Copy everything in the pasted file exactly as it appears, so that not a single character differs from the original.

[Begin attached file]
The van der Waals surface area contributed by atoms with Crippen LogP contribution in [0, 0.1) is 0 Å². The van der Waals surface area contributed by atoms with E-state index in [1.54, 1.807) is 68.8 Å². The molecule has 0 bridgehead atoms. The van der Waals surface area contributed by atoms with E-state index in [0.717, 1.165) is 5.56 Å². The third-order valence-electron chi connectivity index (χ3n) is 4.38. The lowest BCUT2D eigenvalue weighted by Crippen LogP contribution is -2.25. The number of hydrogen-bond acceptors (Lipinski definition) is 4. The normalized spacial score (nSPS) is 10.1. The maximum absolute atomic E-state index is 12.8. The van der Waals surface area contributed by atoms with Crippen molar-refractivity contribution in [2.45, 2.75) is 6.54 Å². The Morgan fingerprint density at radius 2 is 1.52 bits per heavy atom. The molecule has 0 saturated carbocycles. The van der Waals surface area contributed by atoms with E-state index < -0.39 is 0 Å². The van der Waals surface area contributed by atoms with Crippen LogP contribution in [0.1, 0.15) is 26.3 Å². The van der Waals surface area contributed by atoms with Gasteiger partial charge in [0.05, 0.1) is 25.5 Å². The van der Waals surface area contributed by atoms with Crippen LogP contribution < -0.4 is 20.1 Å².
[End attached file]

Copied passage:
The van der Waals surface area contributed by atoms with Crippen LogP contribution in [0, 0.1) is 0 Å². The van der Waals surface area contributed by atoms with E-state index in [1.54, 1.807) is 68.8 Å². The molecule has 0 bridgehead atoms. The van der Waals surface area contributed by atoms with E-state index in [0.717, 1.165) is 5.56 Å². The third-order valence-electron chi connectivity index (χ3n) is 4.38. The lowest BCUT2D eigenvalue weighted by Crippen LogP contribution is -2.25. The number of hydrogen-bond acceptors (Lipinski definition) is 4. The normalized spacial score (nSPS) is 10.1. The maximum absolute atomic E-state index is 12.8. The van der Waals surface area contributed by atoms with Crippen molar-refractivity contribution in [2.45, 2.75) is 6.54 Å². The Morgan fingerprint density at radius 2 is 1.52 bits per heavy atom. The molecule has 0 saturated carbocycles. The van der Waals surface area contributed by atoms with E-state index < -0.39 is 0 Å². The van der Waals surface area contributed by atoms with Crippen LogP contribution in [0.1, 0.15) is 26.3 Å². The van der Waals surface area contributed by atoms with Gasteiger partial charge in [0.05, 0.1) is 25.5 Å². The van der Waals surface area contributed by atoms with Crippen LogP contribution < -0.4 is 20.1 Å².